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November 30, 2013
Hegarty completes long road back
Matt Hegarty got back to normal last weekend. For the first time in his college career he was more offensive lineman than medical marvel.
When Notre Dame boarded the team plane for its regular season finale a year ago, Hegarty was between the stroke he suffered on Nov. 8 and the surgery he’d undergo in mid-December to repair two previously undetected holes in his heart. Now he’ll be the starting Irish center on Saturday night against Stanford and the nation’s third-ranked rush defense.
“There was a window there where we were not certain whether he was going to be able to play again,” said head coach Brian Kelly. “It was clearly one of those operations that we were not certain.”
Those questions belie the confidence Hegarty showed last weekend when starting center Nick Martin went down for the season late in the first quarter against BYU.
Hegarty jumped off the sideline and began taking snaps with quarterback Tommy Rees. Left guard Chris Watt tried to powwow with Hegarty about the blitz packages coming his way. Hegarty barely needed the direction.
The Irish finished with a season-high 47 rushing attempts in rolling to 235 yards on the ground in the 23-13 victory on Senior Day. Rees didn’t get sacked once.
“You have times when you try and wonder where you fit in,” Hegarty said. “I think the biggest thing is just being able to have persistence and knowing that eventually opportunity will show its face. You don’t know when it will come, you just have to have faith that it will come eventually.”
Opportunity will remain in Hegarty’s left-handed grasp for at least another two games with Martin out long-term. How the center performs against the Cardinal may dictate how long the junior remains in the lineup, with a future at guard a potential option next season.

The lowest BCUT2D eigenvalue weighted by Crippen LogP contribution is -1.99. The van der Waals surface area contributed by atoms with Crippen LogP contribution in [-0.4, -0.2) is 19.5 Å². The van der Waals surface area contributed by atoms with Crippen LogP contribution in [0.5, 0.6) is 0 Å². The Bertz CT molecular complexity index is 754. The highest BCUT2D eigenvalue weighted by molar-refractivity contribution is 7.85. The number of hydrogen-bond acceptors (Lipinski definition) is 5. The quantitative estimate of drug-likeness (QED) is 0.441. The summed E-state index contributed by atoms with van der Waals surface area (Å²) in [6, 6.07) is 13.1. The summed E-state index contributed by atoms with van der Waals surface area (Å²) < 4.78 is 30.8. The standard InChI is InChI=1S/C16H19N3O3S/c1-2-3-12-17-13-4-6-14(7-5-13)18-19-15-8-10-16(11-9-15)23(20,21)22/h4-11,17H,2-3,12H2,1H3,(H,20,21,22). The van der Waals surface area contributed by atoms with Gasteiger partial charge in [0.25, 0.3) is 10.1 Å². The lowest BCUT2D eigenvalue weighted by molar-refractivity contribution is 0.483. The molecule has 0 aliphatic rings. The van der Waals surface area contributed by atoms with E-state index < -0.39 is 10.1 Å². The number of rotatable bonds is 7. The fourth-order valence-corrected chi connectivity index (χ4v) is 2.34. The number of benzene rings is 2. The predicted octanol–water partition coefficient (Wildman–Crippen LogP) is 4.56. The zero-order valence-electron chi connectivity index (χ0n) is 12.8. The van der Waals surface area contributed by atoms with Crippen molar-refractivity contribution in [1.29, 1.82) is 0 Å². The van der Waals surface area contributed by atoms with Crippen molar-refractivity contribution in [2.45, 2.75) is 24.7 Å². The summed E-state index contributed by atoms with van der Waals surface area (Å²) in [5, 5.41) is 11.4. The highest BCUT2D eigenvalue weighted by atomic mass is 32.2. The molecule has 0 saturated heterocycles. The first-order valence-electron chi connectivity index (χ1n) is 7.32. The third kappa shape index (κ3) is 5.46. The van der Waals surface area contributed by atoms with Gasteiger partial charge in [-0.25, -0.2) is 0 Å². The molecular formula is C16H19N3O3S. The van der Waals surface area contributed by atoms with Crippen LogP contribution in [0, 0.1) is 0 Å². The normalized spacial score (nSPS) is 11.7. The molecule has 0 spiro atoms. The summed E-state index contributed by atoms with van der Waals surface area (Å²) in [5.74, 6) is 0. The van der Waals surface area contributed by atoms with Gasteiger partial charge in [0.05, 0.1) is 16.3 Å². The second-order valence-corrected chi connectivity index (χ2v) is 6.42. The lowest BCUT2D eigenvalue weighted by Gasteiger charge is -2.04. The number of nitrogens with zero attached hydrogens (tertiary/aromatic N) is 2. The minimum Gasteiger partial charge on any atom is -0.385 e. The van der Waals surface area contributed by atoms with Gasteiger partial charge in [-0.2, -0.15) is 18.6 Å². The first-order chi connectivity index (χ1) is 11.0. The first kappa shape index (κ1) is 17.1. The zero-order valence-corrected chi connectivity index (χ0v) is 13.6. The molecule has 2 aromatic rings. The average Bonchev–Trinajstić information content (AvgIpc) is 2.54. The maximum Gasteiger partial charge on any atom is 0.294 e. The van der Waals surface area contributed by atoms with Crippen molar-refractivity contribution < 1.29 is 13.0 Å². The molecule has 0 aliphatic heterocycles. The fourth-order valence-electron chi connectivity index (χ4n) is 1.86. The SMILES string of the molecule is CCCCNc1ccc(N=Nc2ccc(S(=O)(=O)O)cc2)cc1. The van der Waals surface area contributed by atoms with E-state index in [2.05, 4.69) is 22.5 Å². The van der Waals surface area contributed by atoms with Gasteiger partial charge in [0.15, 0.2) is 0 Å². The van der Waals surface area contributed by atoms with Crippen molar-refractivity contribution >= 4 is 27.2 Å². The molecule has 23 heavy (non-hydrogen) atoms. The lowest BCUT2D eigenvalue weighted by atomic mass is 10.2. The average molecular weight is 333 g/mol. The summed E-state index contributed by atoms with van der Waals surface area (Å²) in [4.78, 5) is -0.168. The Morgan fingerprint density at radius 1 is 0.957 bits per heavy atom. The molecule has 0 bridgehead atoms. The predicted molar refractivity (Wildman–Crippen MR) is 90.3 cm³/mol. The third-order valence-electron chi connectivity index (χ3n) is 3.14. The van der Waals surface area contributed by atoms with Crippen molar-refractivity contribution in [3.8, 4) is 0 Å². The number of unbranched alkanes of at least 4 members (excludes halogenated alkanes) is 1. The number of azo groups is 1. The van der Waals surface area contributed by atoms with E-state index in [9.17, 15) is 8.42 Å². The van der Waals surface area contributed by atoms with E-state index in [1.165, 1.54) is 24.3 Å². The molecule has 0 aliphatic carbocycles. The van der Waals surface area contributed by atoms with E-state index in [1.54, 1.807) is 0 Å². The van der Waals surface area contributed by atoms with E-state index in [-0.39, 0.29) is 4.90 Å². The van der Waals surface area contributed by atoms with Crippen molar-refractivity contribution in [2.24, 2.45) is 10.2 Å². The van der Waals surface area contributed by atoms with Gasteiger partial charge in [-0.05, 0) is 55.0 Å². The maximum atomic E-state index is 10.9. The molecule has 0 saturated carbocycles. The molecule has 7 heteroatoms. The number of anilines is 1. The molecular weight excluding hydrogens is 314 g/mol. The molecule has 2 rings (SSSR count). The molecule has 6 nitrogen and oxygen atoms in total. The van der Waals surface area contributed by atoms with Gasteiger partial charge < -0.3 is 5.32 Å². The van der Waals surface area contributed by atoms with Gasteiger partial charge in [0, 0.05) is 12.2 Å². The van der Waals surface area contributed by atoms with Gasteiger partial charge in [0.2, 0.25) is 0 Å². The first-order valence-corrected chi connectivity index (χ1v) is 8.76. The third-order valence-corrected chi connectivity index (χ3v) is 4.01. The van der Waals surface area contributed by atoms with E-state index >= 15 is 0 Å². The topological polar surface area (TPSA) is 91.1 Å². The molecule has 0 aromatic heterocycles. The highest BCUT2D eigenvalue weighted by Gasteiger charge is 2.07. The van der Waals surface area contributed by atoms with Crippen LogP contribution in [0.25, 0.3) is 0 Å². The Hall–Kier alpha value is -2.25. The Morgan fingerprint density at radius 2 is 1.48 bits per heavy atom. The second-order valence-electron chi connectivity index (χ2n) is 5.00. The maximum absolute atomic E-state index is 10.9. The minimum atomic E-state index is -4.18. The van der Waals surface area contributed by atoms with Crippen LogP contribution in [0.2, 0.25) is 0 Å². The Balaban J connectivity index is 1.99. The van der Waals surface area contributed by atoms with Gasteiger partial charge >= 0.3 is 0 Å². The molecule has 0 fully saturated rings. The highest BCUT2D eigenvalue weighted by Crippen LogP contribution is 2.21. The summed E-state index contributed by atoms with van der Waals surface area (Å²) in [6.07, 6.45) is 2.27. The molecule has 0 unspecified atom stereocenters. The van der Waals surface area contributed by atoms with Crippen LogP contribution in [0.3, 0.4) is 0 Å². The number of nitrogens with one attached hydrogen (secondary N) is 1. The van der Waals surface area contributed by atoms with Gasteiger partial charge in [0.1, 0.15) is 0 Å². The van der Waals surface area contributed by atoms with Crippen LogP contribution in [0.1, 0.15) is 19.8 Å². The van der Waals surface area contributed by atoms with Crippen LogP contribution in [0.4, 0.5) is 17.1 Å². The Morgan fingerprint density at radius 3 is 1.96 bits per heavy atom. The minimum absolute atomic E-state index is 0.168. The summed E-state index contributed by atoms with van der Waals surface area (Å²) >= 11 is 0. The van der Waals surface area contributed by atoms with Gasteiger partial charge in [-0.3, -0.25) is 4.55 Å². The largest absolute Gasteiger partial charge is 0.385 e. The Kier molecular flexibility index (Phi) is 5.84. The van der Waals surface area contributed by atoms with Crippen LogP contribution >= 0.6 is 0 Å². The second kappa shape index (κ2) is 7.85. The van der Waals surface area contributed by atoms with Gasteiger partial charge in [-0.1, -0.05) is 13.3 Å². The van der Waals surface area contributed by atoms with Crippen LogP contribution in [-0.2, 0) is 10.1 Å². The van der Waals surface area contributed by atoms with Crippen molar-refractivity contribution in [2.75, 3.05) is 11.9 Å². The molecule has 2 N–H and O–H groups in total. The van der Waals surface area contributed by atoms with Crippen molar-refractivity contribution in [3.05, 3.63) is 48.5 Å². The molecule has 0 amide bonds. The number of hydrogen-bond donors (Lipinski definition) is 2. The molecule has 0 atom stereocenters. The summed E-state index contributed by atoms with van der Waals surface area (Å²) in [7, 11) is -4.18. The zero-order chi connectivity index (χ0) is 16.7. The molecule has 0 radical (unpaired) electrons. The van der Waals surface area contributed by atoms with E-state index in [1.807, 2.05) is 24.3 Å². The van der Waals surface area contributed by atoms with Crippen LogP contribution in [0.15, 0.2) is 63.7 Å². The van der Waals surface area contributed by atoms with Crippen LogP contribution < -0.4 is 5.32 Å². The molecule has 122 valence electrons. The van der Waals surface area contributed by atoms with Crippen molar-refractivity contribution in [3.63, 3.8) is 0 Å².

Stanford represents a high bar for Hegarty to clear considering the Cardinal have allowed 249 yards rushing in their previous five games combined. The average rush allowed during that stretch is 1.87 yards. Take out the longest rush of UCLA, Oregon State, Oregon, USC and Cal and the average rush allowed by Stanford over that five-game stretch drops to 0.98 yards per carry.
“I wouldn’t have it any other way,” Hegarty said. “I guess if you want to test yourself, you might as well go against Stanford.”
Hegarty’s confidence aside, Notre Dame will attempt to mitigate the center’s inexperience against Stanford’s multiple fronts that have confounded most running games and brutalized some quarterbacks. The Cardinal rank ninth nationally in sacks and have taken down the quarterback twice in nine games this season.
“They’re a little similar to BYU in that they give a lot of blitz looks that can be a little hard, especially on a center that may have his head down before the play,” Watt said. “That’s the biggest challenge, how many different looks they give. It’s not like going against Temple, which gives one look basically the entire game.
“Especially being on the road it’s sometimes hard for a center in our offense to have his head up before the play. Definitely relying on tackles and guards to be calling out certain looks, making sure we’re on the same page, that’s the biggest thing.”
Considering all Hegarty has overcome in the past year, a delayed blitz by Stanford inside linebacker Shayne Skov shouldn’t be that big of a deal. After being rooted to the bench for two seasons and spending the off-season recovering from heart surgery, Hegarty’s faith in football has him on the verge of turning his feel good story into a football tale.
“When I think about the people that I play for and you just think about them and your family and the people that you don’t want to let down, iIt gives you that motivation to stay in there and keep your head in it, regardless of what’s happening at the time,” Hegarty said. “I feel it would be a waste to drop the ball at this point after the support that I’ve had in my life, it’s been incredible.”
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